A new storm system will march across the northwestern U.S. into Wednesday with locally flooding rainfall and mountain snow.
"The onslaught of heavy rain will continue across the Northwest this week," AccuWeather Meteorologist Matt Rinde said.
A storm system which spread rain and mountain snow across the West Coast on Sunday will continue to track eastward across the Rockies through Monday, allowing the new system to move in.
The heaviest of the rain will move into coastal British Columbia, Washington and Oregon on Monday afternoon and last through Tuesday.
While much of the region would enjoy any precipitation it can take due to the significant drought, there has been a large amount of rain that has fallen in a short period of time this month.
|City, State||Rainfall (inches)||Normal Rainfall for Month (inches)|
|Crescent City, Calif.||6.18||10.18|
Some locations have received nearly the same amount of rain they normally see for the entire month of November in just the first 15 days.
Seattle has received the most rain this month than any calendar month since October 2014. Astoria, Oregon, hasn't seen more than 11 inches of rain since over 14 inches of rain fell in December of 2012.
The coming pockets of heavy rain can lead to areas of flooding from coastal British Columbia into northern California.
Rainfall totals of 3 to 6 inches will fall from the British Columbia coast to the Oregon Coast with a general 1 to 3 inches along the Interstate 5 corridor from Medford, Oregon, to the Canadian border and into Vancouver, British Columbia.
"Mudslides are even possible in some valley regions," Rinde said.
With chilly air already in place, snow will continue across the Cascades through Monday night.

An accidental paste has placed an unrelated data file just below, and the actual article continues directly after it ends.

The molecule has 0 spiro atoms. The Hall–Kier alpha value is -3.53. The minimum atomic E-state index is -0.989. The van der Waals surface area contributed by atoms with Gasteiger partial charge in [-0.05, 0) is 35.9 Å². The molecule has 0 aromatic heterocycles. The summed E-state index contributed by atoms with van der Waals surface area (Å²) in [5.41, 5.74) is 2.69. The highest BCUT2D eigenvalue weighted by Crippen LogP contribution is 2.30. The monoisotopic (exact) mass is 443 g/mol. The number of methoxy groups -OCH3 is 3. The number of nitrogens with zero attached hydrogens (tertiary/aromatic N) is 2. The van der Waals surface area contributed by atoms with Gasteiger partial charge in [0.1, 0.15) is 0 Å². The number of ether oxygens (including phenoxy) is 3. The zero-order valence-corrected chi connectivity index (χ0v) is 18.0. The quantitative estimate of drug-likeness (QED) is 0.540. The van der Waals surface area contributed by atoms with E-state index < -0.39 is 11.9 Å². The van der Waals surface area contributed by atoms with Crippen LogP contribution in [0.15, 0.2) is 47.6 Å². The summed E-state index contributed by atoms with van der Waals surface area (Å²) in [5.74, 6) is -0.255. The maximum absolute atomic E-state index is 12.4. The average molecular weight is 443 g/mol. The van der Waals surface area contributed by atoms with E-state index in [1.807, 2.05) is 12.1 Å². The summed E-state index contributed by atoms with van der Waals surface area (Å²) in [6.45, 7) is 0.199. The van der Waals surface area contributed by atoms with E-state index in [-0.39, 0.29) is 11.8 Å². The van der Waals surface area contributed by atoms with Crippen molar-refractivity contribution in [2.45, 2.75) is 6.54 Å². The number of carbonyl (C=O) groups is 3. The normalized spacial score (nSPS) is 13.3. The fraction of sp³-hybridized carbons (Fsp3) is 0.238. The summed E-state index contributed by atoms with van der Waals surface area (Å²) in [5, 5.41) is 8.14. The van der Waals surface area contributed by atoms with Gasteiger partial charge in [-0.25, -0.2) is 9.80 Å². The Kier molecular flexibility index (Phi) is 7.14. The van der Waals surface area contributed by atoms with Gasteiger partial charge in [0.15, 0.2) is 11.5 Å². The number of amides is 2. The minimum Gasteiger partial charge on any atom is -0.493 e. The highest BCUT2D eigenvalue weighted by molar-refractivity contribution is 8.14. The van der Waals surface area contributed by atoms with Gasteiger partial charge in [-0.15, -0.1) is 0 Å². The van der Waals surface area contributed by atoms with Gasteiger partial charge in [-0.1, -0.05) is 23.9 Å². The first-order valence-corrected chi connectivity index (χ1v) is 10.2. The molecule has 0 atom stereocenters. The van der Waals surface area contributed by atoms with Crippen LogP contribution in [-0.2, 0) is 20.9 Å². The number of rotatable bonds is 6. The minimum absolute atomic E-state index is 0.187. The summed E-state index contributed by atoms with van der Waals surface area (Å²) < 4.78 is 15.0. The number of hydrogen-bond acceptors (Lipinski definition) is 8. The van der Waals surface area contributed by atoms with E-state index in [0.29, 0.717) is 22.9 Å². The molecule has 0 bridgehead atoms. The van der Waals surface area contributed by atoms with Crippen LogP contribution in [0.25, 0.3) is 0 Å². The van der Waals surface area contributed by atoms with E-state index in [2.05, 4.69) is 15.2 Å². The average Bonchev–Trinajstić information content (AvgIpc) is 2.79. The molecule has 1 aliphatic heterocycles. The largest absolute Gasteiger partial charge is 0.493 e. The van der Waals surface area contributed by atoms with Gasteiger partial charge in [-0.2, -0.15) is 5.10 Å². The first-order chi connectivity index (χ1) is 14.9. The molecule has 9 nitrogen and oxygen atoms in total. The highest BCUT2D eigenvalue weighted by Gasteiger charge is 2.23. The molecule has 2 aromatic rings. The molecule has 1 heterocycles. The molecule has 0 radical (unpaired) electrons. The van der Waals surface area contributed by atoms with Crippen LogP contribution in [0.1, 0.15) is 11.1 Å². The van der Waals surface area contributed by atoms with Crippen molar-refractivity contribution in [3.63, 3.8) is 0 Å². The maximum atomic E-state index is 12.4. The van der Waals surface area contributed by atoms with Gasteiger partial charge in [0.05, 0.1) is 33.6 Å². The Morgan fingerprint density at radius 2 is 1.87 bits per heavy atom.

According to AccuWeather Meteorologist Michael Doll, "When the next wave of precipitation arrives later Monday, snow levels will already be below pass level through the Cascades."
"Snow will accumulate quickly along Interstate 90 through Snoqualmie Pass and U.S. 2 through Stevens Pass and create treacherous driving conditions Monday afternoon into Monday night," Doll added.
Enough snow could fall to put chain laws and driving restrictions into effect.
Mild Pacific air will slowly build eastward from the coast through the Northwest, causing snow to changeover to rain across the passes on Tuesday.
"Snow levels will rise above pass level early Tuesday morning and roads will go from snow covered to wet and slushy," Doll said.
Over 3 inches of rain could fall across portions of the Cascades on Tuesday into Wednesday, leading to flooding concerns.
Snow will either change or mix with rain across the Bitterroot Mountains and Rockies of northern Idaho and western Montana.
While rain will clip the northwest portion of California, an area of high pressure over the Southwest will prevent any significant precipitation to reach the drought-striken areas of Nevada and central and Southern California.
The highest peaks of the Cascades will receive feet of snow by Wednesday morning.
A cold front will swing through the area during the day on Wednesday as a small area of high pressure will dry things out for a short period of time.
The next storm will approach the Northwest by Thursday.